- • The Internet of Things is driven by industries
- • Wider adoption of consumer IoT
- • Interoperability matters
- • IoT security issues and constantly evolving solutions
- • IoT solutions combining multiple innovations
- • The Internet of Things is about software and data
Now let's overview each of them in detail.
Trend #1. The Internet of Things is driven by industries
That's what our cases were all about. Instead of talking about raw technologies, our clients focus on real problems and solutions. According to a survey by IDC, 31.4% of companies launched IoT products, with an additional 43% looking to deploy in the next 12 months. 55% of respondents see IoT as strategic to their business as a means to face competition more effectively.
Indeed, the latest conferences and requests from our clients showed corporations in search of IoT solutions that can be incorporated with their business processes. They want to manage their diversity of data in a less operationally complex way. They are interested in blockchain—still quite far from mainstream adoption—as a means of secure peer-to-peer transactions between IoT devices. Business impact is the key for all IoT trends.
Trend #2. Wider adoption of consumer IoT
Gartner says connected things will reach 20.8 billion by 2020, as compared with 6.4B in 2016. This rise is often associated with the high diversity of emerging smart home devices like one of our projects called CUJO. In the long run, this market is formed by hardware manufacturers and their business partners. They want to make their products reliable, easy in use and maintenance. They want to make firmware and software product development less expensive and time-consuming by launching SDKs and platforms.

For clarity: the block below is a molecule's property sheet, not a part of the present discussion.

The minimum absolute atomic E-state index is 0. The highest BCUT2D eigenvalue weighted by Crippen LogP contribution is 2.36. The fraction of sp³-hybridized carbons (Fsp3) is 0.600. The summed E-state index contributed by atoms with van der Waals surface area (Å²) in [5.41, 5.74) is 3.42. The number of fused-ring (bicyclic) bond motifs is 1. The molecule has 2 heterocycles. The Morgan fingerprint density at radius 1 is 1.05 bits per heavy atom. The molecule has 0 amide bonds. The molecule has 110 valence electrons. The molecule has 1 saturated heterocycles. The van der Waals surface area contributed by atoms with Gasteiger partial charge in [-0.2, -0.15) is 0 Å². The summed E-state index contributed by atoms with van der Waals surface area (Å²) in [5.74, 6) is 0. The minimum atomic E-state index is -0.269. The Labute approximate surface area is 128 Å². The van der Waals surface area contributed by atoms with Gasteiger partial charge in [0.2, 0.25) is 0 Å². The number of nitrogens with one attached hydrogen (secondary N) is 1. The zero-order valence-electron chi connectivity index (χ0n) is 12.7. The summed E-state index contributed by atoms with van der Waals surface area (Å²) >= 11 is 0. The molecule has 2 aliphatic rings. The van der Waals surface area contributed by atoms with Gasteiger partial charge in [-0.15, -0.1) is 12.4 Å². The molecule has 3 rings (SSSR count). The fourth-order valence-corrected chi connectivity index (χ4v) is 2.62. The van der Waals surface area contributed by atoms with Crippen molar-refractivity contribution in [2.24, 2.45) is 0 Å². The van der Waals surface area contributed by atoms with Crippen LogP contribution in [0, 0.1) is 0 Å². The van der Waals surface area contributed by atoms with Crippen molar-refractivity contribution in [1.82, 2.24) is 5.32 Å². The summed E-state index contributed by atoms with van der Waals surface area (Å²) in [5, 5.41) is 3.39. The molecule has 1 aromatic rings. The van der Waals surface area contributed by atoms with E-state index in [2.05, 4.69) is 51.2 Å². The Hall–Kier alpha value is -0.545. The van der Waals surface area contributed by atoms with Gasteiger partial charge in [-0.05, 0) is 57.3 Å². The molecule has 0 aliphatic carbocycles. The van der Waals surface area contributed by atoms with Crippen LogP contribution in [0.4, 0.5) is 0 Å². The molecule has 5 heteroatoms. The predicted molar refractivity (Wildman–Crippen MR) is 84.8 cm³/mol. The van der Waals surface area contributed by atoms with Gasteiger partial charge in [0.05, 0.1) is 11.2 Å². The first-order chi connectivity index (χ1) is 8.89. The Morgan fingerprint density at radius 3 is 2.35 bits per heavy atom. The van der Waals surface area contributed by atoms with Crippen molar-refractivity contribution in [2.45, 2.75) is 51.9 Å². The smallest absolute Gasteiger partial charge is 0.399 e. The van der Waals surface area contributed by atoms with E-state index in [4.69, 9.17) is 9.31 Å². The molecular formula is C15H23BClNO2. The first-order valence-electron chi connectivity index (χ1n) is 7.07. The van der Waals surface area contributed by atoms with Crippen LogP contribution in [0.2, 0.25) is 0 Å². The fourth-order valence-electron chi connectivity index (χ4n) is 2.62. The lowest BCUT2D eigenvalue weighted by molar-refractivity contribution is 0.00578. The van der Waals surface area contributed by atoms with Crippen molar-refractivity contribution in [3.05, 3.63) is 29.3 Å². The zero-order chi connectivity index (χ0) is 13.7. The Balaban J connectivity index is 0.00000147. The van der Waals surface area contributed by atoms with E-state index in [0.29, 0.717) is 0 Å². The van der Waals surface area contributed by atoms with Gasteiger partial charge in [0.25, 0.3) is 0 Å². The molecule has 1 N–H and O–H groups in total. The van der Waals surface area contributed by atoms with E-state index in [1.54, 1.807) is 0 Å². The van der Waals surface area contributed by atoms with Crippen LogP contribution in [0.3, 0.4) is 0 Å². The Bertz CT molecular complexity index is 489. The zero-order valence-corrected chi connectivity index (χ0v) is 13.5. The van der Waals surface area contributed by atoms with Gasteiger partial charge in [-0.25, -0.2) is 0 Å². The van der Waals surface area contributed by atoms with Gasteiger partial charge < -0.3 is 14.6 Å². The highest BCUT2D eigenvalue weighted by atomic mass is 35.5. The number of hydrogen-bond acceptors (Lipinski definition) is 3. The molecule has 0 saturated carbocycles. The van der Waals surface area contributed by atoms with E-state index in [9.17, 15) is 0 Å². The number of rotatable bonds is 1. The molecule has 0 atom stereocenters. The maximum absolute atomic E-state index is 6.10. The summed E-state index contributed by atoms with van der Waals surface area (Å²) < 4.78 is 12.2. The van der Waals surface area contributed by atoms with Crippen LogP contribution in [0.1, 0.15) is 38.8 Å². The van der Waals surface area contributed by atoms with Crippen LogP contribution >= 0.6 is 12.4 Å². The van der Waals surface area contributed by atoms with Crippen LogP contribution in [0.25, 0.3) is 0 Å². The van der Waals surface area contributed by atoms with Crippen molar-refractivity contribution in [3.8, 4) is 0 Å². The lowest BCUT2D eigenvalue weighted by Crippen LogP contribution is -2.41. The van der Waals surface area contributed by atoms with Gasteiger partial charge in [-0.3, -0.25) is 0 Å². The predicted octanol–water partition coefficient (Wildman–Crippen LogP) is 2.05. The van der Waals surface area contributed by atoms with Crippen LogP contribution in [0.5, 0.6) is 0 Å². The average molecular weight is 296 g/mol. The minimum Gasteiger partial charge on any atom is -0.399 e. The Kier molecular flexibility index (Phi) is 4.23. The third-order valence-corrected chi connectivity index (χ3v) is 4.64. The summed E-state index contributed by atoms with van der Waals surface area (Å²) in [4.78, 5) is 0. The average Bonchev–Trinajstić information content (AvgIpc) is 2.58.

As IoT Tech Expo 2018 showed us, smart homes and offices are slowly but steadily shaping the concept of smart city. Although there were numerous solutions and ideas presented at the event, it's early days yet to talk about a step to the next level. However, 2019-2020 can become breakthrough years in this respect.
Trend #3. Interoperability matters
The market is drifting towards interoperability of IoT devices. Business owners shape it and tune it up with careful steps. It will take a while until things get unified around key protocols and standards, with some of them already being promoted by corporations (Bluetooth Low Energy, applied by MobiDev for automotive IoT, is a good example).
Be sure to keep in mind that your next IoT product might have to be easily supported and compatible with standards that do not exist yet. That's the tricky part, so your project architecture and code base should be flexible enough for maintenance and transformation. For example, your team should be able to create or customize API to integrate your product on the software level within a short timespan. Sometimes it's a matter of survival in business.
Trend #4. IoT security issues and constantly evolving solutions